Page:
Somehow, everything is in its place

Elaine Luddy Klonicki, Columnist

Whew! That’s the only way to describe how I feel. Our real estate agent just placed the “for sale” sign in our front lawn. Having never sold a house before (we’ve been in this one for 18 years!), we had no idea about what all that one sign implies. Following our agent’s instructions on curb appeal, we’ve had maintenance men, painters, and landscapers at the house by the score. That was the easy part. The hard part was the de-cluttering or, if you prefer the feng shui term, “space clearing.” Although we’re certainly not as extreme as the couples on HGTV’s “Mission: Organization,” we’re not the Felix Unger types either. Like most people, we’re busy, and when we find ourselves with extra time on our hands, we’d rather do anything than sort through dusty boxes in the attic.

If you’ve moved lately, you know that the simplicity most of us yearn for is easier said than managed. What kept us motivated was imagining what it would be like to find the perfect house. We knew just what we wanted, having played the “dream home” game on car trips over the last several years. I wanted a bedroom on the first floor. Running up and down stairs was killing my knees. My husband, Gary, needed a garage. Our 16-year-old daughter Jenny hoped for a den where she and her friends could hang out and watch movies. Then there were the gravy items, like Jacuzzi jets in the garden tub, and a Jenn-Air grill on the cooktop.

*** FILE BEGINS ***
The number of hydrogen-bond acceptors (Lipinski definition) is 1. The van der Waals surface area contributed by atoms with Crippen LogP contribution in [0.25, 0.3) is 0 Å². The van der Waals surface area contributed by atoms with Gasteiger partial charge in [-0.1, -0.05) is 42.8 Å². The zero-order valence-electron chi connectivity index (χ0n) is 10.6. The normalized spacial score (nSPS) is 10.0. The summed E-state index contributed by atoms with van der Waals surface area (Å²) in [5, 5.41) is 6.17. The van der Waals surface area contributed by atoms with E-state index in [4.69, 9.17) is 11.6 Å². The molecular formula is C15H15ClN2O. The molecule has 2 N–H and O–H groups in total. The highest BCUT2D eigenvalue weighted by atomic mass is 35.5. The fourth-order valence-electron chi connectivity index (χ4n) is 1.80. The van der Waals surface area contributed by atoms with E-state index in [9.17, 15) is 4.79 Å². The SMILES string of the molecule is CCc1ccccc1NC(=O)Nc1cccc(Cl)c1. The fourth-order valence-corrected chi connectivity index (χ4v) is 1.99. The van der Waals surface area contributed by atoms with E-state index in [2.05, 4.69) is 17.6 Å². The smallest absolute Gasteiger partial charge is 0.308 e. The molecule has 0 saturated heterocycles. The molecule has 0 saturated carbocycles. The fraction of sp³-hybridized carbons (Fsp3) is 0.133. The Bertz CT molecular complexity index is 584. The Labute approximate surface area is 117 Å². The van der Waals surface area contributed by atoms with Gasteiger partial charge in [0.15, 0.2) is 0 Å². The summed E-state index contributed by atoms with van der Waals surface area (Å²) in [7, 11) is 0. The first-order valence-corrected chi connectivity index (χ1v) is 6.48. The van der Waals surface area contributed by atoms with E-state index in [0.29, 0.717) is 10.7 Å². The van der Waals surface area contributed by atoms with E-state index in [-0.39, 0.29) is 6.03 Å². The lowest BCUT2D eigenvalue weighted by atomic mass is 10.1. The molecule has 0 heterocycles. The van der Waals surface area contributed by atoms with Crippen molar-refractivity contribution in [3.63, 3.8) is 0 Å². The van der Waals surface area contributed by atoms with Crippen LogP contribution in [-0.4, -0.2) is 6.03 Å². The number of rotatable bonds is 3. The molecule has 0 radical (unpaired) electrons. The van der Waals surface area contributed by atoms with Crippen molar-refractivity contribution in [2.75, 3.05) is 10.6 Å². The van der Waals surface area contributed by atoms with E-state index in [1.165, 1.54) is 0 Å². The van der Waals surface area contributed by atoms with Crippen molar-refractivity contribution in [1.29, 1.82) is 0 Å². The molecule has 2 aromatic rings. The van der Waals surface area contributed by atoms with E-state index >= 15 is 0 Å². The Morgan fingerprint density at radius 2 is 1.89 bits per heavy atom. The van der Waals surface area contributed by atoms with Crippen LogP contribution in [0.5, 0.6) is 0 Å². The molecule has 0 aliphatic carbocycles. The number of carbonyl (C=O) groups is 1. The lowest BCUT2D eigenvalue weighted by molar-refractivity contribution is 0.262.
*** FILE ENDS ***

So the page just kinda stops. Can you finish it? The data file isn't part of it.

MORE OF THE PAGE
When we started searching for a new home, it was fun at first, then frustrating, as we couldn’t find anything even close to what we wanted. Finally, about a month ago, our agent called to say she had just found a house that had every single item on our list! Was that possible? I grabbed the car keys and headed over to see it. The location was perfect: just minutes from the Y, and a half mile from the Sawmill Tap Room where Gary and a co-worker watch Monday Night Football. 

The house was interesting architecturally, so I was really curious about the inside. I crept up to the porch and was just about to peek through the glass in the front door when it opened. Flustered, I explained myself and the owner was kind enough to show me the inside. I was dumbstruck. It was one of the most beautiful houses I’d ever seen: part contemporary, and part art deco. I called Gary and we toured the house together that evening. His reaction was the same as mine. This was THE house! We made an offer the next morning, and after a tense 48 hours of counteroffers, we agreed on a price.

Luckily our son Doug was in from Los Angeles on vacation the day we had the new house inspected, and he took loads of digital pictures so we could start placing our furniture virtually. When I saw the pictures, I realized that the built-in desk in the kitchen would be a perfect writing space for me. It has easy access to the kitchen table for editing, the patio for fresh air and the stove for keeping an eye on dinner.

We’re still amazed that the house we described on paper will be ours in less than two weeks. Maybe there is something to that feng shui philosophy of putting out to the universe what you want, and clearing out space in your life for it. Apparently, it has not only worked with respect to the house, but with my career as well. I’ve been wanting more steady writing work, and have been paring down other commitments in order to free up time for it.

Then in the midst of the moving madness, the North Raleigh News called, and here I am with my first column! I guess that, as it says in the line from Forrest Gump, “Life is like a box of chocolates; you never know what you’re gonna get.” But I have to say, mine’s tasting pretty sweet these days.

This column first appeared in The News and Observer, Oct. 28, 2005

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